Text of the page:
However, the survey of Pinatubo produced some very surprising results – a total of 17 species were documented, including eight bats, seven rodents (five native and two non-native species), and even two large mammals (wild pig and deer). Contrary to expectations, non-native rats were not at all common and were restricted to areas near Aeta croplands where such agricultural pests are often most abundant. Despite the fact that all areas surveyed supported sparse, scrubby second-growth vegetation rather than forest, native rodents were abundant everywhere.
Most surprising of all, the most abundant species, overwhelmingly, was the volcano mouse Apomys sacobianus. Far from being wiped out by the eruption, this species was thriving in this greatly disturbed landscape along with other native species that also have a high tolerance for disturbance. “For some time, we’ve known that many of the small mammals of the Philippines can tolerate habitat disturbance, both natural and human-caused,” Rickart says, “but most of them are geographically widespread, not locally endemic species which usually are viewed by conservation biologists as highly vulnerable.”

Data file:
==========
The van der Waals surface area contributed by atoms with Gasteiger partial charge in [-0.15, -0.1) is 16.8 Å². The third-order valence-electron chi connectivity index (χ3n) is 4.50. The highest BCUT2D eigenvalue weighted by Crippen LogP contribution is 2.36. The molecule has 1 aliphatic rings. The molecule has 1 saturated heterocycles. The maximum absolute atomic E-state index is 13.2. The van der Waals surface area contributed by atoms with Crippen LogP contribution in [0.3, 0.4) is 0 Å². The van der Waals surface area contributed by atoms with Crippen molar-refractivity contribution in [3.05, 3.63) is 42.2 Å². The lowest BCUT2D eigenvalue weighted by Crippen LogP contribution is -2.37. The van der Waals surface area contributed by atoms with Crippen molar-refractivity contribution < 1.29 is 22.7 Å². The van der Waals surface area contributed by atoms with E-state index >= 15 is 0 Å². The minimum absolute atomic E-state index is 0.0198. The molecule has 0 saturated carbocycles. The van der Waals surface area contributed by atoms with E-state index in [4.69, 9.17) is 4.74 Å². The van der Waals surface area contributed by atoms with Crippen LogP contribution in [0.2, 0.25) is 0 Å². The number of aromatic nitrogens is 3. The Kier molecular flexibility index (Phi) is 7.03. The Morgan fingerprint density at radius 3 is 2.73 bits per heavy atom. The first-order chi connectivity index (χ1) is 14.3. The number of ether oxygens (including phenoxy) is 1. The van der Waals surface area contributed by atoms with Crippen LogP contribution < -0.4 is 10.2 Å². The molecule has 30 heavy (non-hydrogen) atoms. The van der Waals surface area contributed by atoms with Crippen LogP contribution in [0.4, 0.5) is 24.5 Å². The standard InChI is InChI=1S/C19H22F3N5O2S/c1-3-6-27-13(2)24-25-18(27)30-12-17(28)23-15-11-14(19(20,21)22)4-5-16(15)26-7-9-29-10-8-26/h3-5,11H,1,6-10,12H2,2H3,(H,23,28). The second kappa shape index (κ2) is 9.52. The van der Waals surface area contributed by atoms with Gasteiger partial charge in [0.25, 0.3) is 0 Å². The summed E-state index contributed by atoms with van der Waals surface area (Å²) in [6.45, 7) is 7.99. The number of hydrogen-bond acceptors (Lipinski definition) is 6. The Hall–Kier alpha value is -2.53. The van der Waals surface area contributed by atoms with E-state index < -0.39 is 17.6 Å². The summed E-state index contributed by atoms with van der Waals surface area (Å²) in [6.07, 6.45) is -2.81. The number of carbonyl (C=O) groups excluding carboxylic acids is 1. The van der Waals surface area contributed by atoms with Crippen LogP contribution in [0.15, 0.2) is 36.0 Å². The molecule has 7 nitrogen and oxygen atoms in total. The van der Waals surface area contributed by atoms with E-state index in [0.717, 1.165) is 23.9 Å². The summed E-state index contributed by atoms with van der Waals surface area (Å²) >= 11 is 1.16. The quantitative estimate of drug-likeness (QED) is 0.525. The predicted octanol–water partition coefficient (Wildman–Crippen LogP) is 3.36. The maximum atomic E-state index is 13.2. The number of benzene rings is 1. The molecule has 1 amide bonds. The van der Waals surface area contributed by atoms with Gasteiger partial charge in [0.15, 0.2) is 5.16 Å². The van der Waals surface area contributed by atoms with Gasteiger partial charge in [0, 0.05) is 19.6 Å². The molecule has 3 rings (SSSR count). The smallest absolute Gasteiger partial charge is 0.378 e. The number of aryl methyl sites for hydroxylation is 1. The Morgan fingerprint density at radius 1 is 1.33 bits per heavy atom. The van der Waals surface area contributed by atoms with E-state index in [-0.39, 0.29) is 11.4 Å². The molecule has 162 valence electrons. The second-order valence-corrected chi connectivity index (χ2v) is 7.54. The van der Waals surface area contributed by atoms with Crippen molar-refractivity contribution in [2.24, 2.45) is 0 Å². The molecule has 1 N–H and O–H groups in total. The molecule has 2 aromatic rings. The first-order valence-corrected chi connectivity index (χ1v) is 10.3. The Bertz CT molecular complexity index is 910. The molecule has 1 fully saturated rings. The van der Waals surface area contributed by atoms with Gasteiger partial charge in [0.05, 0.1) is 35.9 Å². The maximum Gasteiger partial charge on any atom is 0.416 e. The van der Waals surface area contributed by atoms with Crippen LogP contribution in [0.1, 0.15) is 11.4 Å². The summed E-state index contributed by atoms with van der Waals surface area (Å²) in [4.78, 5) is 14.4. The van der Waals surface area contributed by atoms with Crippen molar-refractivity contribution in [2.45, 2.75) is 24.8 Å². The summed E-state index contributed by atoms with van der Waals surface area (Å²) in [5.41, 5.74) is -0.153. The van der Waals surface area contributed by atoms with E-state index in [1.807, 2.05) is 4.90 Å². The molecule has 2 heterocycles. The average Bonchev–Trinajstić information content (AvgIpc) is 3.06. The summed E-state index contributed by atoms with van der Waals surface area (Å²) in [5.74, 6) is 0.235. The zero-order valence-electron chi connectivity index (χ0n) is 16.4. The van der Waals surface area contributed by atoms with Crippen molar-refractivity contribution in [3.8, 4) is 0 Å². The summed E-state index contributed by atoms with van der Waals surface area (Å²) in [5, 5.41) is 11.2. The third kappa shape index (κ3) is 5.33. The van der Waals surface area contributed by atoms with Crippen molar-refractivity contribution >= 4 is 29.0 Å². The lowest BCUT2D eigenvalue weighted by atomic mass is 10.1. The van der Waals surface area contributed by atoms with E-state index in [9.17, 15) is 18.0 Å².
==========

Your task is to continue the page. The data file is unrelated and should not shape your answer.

As Mt. Pinatubo recovers from the damage done by the eruption, the forests will return and other species of mammals will move in. “Mt. Pinatubo could be a wonderful place to establish a long-term project to monitor habitat recovery and community re-assembly following the eruption,” says Rickart, “such information would be helpful in efforts to regenerate the many areas that have been deforested by people.”
After completing the Mt. Pinatubo mammal survey, Danny Balete returned to the Field Museum where he organized specimens and data from the survey, made some early notes for an eventual publication, and then set them aside to finish later. After he suddenly died in 2017 at age 56, Rickart and Heaney say that they picked up and completed the study as a tribute to Balete, who is now recognized as one of the most important figures in Philippine biodiversity science for his extensive research contributions, mentoring of younger colleagues, and promoting enjoyment of nature throughout the Philippines.
“Knowing that a species once thought to be vulnerable, even feared to be extinct, is actually thriving is the finest tribute to Danny that we can imagine,” adds Heaney.